Evolution of DNA methylation in animals, plants, and fungi
This week, I will try to explain what DNA methylation is and some of the reasons why it's important, before discussing this week's paper on how DNA methylation has evolved.
The paper is "Genome-Wide Evolutionary Analysis of Eukaryotic DNA Methylation", published in Science by Assaf Zemach and others from the lab of Daniel Zilberman.
DNA methylation usually refers to the attachment of a methyl (CH3) group to a cytosine, one of four DNA bases (C, in DNA's A,T,C,G alphabet). Here's a link showing one way cytidine can get methylated. And this Wikipedia article shows cytosine in place in double-stranded RNA. (DNA would be similar, but with T instead of U.)
The functions of DNA methylation mostly come from the reduced transcription of RNA from methylated stretches of DNA. Surprisingly, when a new DNA copy is made (e.g., when one of our cells divide), methylation patterns are generally copied, too. Together, these two facts explain many of DNA methylation's functions.
First, DNA methylation is key to imprinting, whereby genes inherited from one parent are often shut down, perhaps for life, by methylation. Imprinting often reflects an unconscious battle between male and female parents over whether to maximize growth of this particular offspring, whatever the consequences for the mother's future survival and reproduction, or take or more long-term view. Earlier, I discussed the possible role of imprinting in mental illness.
Second, DNA methylation is important in phenotypic plasticity, whereby individuals with the same genotype may develop different phenotypes in different environments. For example, DNA in embryos developing in mothers on low-protein diets gets methylated differently, with life-long consequences for regulation of blood glucose. In effect, individuals born to poorly nourished mothers develop phenotypes appropriate for starvation conditions.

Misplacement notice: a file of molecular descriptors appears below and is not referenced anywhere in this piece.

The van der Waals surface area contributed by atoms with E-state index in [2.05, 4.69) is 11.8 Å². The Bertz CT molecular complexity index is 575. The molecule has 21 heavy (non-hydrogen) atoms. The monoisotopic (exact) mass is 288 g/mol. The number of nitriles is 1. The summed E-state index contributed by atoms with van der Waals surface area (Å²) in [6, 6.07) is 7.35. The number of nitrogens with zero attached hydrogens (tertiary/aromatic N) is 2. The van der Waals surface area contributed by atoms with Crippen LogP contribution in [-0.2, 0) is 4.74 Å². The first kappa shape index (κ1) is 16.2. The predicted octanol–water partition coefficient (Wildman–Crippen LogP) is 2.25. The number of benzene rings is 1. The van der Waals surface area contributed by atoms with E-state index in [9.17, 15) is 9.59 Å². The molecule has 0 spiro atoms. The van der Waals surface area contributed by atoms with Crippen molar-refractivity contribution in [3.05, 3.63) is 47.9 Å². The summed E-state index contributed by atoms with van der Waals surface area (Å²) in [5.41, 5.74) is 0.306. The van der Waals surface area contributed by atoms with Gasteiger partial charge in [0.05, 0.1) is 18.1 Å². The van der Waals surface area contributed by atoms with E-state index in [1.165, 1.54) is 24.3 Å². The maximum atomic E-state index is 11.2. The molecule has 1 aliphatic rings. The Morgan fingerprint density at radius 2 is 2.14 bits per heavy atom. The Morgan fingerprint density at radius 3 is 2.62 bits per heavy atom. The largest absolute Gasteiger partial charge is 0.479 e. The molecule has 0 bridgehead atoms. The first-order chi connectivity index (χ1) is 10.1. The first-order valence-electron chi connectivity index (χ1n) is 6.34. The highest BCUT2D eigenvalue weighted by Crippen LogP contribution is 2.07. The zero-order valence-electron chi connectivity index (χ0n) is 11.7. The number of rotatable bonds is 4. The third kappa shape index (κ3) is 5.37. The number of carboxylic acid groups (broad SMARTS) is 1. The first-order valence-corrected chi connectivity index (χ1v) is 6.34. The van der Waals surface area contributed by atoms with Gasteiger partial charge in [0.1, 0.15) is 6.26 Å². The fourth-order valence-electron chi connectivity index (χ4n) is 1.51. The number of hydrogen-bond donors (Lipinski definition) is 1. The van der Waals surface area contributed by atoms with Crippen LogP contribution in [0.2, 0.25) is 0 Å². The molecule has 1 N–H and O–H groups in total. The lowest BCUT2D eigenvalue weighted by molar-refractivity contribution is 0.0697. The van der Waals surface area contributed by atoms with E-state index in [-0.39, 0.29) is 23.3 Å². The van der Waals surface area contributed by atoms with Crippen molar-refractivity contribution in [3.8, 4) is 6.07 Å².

This role for DNA methylation was presumably inherited from mouse-like ancestors with shorter lives than ours, so that the mother's nutritional environment was likely to be fairly similar to that experienced by her offspring. But humans typically reproduce twenty years or more later than their mother did, perhaps in a very different nutritional environment. If food is much more available later in life than it was for our mothers during pregnancy, we may have methylation patterns that make us more prone to become obese or develop diabetes.
Third, DNA methylation is widely used to shut down transposable elements (TEs), sections of unusually selfish "junk DNA" -- not all nonprotein-coding DNA is junk -- which, left unchecked, would make even more copies of themselves, throughout the genome, than they have already.
But how has DNA methylation changed over the course of evolution? That is the topic of this week's paper. The authors measured DNA methylation throughout the genomes of 17 species, including plants, fungi, and animals, as well as the effects of this methylation on transcription of affected regions into RNA.
There were some remarkable differences among species. Consider CG methylation. This refers to methylation of C when it's next to G, as opposed to just paired with G in the opposite DNA strand, which would be true for almost all C. (Sometimes this type of methylation is referred to as CpG, with the p indicating the phosphate connecting the two bases along the DNA strand.) Selagninella, an "early-diverging" plant, had very low levels of CG methylation throughout the protein-coding region of most genes. Rice, in contrast, had low CG methylation in the promoter region of most genes, but high CG methylation through most of the protein-coding section.
What about the common ancestor of these plants? In other words, was methylation of protein-coding regions gained at some point along the rice branch, or lost at some point along the Selagninella branch? Plants are descended from algae, so they looked at two algae as well. They show data for Chlorella, whose CG methylation is even more enthusiastic than rice, with significant (but less) methylation even in the promoter regions. They also found lots of methylation of transposable elements (TEs, transposons) in the algae and concluded that "methylation of both gene bodies and TEs thus appears to be an ancient property of plants."
More generally, they concluded that:
"Our data indicate that gene body methylation is basal, predating the divergence of plants and animals around 1.6 billion years ago (fig. S1), whereas the antitransposon function probably evolved independently in the vertebrate and plant lineages."
I expect we will be hearing much more about the evolution of DNA methylation and its implications.